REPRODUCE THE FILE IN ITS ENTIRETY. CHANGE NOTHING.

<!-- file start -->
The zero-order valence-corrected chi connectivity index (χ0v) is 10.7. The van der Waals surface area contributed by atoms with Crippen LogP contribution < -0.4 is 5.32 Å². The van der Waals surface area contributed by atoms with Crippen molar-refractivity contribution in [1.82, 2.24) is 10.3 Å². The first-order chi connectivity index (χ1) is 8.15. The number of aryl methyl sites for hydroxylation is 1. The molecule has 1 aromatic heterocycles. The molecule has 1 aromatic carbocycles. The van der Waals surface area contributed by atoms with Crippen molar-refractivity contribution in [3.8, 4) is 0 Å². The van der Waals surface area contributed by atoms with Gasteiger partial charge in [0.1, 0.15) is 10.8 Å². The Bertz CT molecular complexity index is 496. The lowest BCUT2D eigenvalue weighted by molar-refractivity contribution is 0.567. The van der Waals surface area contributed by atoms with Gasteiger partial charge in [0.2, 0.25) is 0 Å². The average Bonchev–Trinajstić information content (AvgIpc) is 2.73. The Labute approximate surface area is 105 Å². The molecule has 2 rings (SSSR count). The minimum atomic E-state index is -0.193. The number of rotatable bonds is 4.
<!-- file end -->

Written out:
The zero-order valence-corrected chi connectivity index (χ0v) is 10.7. The van der Waals surface area contributed by atoms with Crippen LogP contribution < -0.4 is 5.32 Å². The van der Waals surface area contributed by atoms with Crippen molar-refractivity contribution in [1.82, 2.24) is 10.3 Å². The first-order chi connectivity index (χ1) is 8.15. The number of aryl methyl sites for hydroxylation is 1. The molecule has 1 aromatic heterocycles. The molecule has 1 aromatic carbocycles. The van der Waals surface area contributed by atoms with Crippen molar-refractivity contribution in [3.8, 4) is 0 Å². The van der Waals surface area contributed by atoms with Gasteiger partial charge in [0.1, 0.15) is 10.8 Å². The Bertz CT molecular complexity index is 496. The lowest BCUT2D eigenvalue weighted by molar-refractivity contribution is 0.567. The van der Waals surface area contributed by atoms with Gasteiger partial charge in [0.2, 0.25) is 0 Å². The average Bonchev–Trinajstić information content (AvgIpc) is 2.73. The Labute approximate surface area is 105 Å². The molecule has 2 rings (SSSR count). The minimum atomic E-state index is -0.193. The number of rotatable bonds is 4.